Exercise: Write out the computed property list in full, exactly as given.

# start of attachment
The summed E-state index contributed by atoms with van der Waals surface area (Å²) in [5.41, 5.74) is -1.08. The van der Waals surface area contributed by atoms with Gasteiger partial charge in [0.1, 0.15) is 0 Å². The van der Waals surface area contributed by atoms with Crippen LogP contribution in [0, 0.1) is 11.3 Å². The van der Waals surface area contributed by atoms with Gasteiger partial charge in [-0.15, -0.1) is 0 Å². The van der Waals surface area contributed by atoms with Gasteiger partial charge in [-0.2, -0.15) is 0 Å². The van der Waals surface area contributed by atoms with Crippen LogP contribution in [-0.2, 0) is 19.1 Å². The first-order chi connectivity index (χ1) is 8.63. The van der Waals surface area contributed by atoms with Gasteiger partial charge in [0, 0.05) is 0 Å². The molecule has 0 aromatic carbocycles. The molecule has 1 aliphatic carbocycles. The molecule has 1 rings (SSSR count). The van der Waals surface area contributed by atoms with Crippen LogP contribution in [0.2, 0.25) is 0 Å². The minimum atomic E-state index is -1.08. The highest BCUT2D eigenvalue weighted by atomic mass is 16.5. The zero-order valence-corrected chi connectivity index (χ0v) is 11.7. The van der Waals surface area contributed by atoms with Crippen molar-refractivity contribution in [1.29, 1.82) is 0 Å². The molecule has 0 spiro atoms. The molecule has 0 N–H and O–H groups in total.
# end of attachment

The summed E-state index contributed by atoms with van der Waals surface area (Å²) in [5.41, 5.74) is -1.08. The van der Waals surface area contributed by atoms with Gasteiger partial charge in [0.1, 0.15) is 0 Å². The van der Waals surface area contributed by atoms with Crippen LogP contribution in [0, 0.1) is 11.3 Å². The van der Waals surface area contributed by atoms with Gasteiger partial charge in [-0.15, -0.1) is 0 Å². The van der Waals surface area contributed by atoms with Gasteiger partial charge in [-0.2, -0.15) is 0 Å². The van der Waals surface area contributed by atoms with Crippen LogP contribution in [-0.2, 0) is 19.1 Å². The first-order chi connectivity index (χ1) is 8.63. The van der Waals surface area contributed by atoms with Gasteiger partial charge in [0, 0.05) is 0 Å². The molecule has 0 aromatic carbocycles. The molecule has 1 aliphatic carbocycles. The molecule has 1 rings (SSSR count). The van der Waals surface area contributed by atoms with Crippen LogP contribution in [0.2, 0.25) is 0 Å². The minimum atomic E-state index is -1.08. The highest BCUT2D eigenvalue weighted by atomic mass is 16.5. The zero-order valence-corrected chi connectivity index (χ0v) is 11.7. The van der Waals surface area contributed by atoms with Crippen molar-refractivity contribution in [1.29, 1.82) is 0 Å². The molecule has 0 spiro atoms. The molecule has 0 N–H and O–H groups in total.